History in Structure

Church of Saint Ilar

A Grade II* Listed Building in Llanilar, Ceredigion

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Latitude: 52.3567 / 52°21'23"N

Longitude: -4.0222 / 4°1'19"W

OS Eastings: 262379

OS Northings: 275101

OS Grid: SN623751

Mapcode National: GBR 8V.SN94

Mapcode Global: VH4FS.71G6

Plus Code: 9C4Q9X4H+M4

Entry Name: Church of Saint Ilar

Listing Date: 21 January 1964

Last Amended: 27 October 2003

Grade: II*

Source: Cadw

Source ID: 9840

Building Class: Religious, Ritual and Funerary

ID on this website: 300009840

Location: Situated in large churchyard in the centre of the village.

County: Ceredigion

Community: Llanilar

Community: Llanilar

Built-Up Area: Llanilar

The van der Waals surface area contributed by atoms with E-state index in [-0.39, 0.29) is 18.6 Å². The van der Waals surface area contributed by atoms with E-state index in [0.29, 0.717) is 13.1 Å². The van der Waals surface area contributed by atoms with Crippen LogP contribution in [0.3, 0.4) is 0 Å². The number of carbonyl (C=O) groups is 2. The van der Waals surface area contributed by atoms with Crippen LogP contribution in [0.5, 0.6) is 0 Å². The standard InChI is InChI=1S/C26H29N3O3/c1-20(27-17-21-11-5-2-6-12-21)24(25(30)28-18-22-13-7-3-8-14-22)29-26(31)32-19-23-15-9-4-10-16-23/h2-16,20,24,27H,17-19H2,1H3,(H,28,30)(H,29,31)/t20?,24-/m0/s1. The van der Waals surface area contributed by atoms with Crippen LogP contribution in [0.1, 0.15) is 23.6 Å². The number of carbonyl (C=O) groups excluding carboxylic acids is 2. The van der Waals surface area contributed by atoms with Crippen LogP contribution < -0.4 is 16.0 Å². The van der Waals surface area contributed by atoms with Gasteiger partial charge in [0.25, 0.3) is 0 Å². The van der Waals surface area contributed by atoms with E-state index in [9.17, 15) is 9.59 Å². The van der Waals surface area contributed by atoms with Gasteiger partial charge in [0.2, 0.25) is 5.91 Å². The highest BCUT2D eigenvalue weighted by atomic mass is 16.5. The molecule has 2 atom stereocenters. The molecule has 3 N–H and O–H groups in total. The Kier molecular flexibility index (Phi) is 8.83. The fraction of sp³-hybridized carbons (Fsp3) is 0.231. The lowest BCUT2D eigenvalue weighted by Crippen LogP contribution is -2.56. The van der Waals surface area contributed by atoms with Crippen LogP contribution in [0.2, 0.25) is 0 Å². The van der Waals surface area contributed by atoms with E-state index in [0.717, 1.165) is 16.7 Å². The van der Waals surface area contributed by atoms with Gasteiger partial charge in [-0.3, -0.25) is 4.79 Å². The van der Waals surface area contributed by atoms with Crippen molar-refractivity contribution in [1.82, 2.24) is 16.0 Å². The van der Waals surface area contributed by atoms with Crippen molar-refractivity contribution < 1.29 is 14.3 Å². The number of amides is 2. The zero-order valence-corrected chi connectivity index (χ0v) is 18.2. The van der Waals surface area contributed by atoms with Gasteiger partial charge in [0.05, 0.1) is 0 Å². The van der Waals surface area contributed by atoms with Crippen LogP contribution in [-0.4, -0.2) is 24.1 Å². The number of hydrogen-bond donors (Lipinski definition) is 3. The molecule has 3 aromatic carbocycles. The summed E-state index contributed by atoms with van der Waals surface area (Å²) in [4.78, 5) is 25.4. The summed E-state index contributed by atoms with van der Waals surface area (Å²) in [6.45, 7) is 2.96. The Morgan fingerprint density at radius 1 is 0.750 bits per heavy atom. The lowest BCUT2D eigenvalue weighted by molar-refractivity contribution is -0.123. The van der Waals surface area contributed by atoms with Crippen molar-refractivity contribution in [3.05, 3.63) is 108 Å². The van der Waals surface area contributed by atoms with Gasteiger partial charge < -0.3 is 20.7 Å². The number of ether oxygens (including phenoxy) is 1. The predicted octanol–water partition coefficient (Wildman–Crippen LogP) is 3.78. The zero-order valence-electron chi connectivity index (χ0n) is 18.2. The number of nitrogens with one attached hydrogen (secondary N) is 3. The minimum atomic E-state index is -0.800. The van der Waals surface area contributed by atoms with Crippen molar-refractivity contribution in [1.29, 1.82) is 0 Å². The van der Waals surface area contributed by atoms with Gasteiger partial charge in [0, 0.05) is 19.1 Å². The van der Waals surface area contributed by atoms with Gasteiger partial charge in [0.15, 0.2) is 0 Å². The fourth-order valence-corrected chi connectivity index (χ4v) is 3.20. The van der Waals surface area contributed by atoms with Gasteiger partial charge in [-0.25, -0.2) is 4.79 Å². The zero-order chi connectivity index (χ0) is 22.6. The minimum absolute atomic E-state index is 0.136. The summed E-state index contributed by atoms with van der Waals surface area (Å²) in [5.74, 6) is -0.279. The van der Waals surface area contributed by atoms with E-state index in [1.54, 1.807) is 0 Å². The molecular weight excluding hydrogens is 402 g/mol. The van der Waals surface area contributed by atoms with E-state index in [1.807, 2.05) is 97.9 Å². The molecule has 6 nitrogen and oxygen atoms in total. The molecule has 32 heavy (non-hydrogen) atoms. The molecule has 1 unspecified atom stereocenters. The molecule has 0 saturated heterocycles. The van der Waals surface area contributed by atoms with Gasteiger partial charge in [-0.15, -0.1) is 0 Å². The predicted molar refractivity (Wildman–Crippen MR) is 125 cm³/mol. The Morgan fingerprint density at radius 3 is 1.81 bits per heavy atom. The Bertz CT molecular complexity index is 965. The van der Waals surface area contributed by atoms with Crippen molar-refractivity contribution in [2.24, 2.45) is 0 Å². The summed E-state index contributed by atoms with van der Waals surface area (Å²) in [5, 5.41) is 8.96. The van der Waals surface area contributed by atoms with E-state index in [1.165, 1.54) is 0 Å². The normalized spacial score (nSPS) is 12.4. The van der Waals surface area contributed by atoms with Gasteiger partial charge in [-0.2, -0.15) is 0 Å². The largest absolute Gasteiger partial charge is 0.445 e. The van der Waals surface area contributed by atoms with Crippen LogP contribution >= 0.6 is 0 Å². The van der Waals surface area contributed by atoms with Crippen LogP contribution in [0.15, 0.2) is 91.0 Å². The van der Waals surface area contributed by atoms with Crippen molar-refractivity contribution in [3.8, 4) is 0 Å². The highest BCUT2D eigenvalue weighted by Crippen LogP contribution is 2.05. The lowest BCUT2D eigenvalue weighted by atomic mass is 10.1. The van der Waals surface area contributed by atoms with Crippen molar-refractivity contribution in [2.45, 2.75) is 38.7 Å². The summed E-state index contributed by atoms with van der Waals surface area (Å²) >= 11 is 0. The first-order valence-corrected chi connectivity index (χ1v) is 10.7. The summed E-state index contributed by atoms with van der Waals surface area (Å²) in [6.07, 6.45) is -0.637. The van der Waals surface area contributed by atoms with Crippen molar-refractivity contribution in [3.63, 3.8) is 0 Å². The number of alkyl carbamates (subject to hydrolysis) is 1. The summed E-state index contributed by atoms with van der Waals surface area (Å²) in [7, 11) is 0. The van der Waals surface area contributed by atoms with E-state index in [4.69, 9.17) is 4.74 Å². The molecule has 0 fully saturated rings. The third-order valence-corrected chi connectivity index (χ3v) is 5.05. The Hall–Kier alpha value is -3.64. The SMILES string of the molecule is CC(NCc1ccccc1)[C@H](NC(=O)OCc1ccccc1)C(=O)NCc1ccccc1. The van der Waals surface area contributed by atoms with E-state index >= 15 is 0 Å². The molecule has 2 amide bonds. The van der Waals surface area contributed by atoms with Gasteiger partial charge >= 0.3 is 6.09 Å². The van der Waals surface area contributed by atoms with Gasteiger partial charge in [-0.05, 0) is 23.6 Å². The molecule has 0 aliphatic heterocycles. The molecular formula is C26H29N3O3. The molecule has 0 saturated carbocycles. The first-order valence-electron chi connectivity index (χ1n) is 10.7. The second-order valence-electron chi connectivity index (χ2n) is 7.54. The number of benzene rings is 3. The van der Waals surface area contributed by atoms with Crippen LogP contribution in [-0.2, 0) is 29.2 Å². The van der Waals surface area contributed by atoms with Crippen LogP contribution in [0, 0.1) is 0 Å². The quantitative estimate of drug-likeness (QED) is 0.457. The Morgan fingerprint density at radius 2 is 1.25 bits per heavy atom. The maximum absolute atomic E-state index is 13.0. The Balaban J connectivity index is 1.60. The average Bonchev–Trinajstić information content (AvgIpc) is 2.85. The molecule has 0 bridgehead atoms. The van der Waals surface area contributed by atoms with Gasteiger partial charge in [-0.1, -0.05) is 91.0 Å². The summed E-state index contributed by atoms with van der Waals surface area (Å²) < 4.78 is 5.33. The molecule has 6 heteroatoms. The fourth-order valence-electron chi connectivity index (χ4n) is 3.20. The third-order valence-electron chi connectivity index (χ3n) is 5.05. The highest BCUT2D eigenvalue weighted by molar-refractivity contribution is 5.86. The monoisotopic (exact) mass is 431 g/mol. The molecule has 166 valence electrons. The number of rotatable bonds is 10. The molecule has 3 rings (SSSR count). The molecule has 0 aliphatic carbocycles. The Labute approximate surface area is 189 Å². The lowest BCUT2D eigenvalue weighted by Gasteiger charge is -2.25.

Traditional County: Cardiganshire

Tagged with: Church building

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Anglican parish church, probably C14 to C15. The roof is said to have been taken down, cleaned and re-erected in 1746 and was much renewed in the restoration of 1874-6 by R K Penson, which cost £1,383/2/9 1/2 d(£1,383.13), (estimate £600). Penson added the N vestry and bier house, replaced wooden windows with ashlar Gothic ones, and added all the fittings. He blocked the S chancel door and remade the 2 porch doorways and W door. He intended to panel the last 2 bays of the roof, but not done to save money. An engraving of the N side of the church published in 1856 shows a pointed door now blocked, 2 plain square windows and the remaining medieval lancet. There are 2 blocked S doors and one blocked N door, the present S porch and S door look all C19, but Penson's plans do not suggest that he made a new opening here, so the blocked nave S door must have been blocked long before.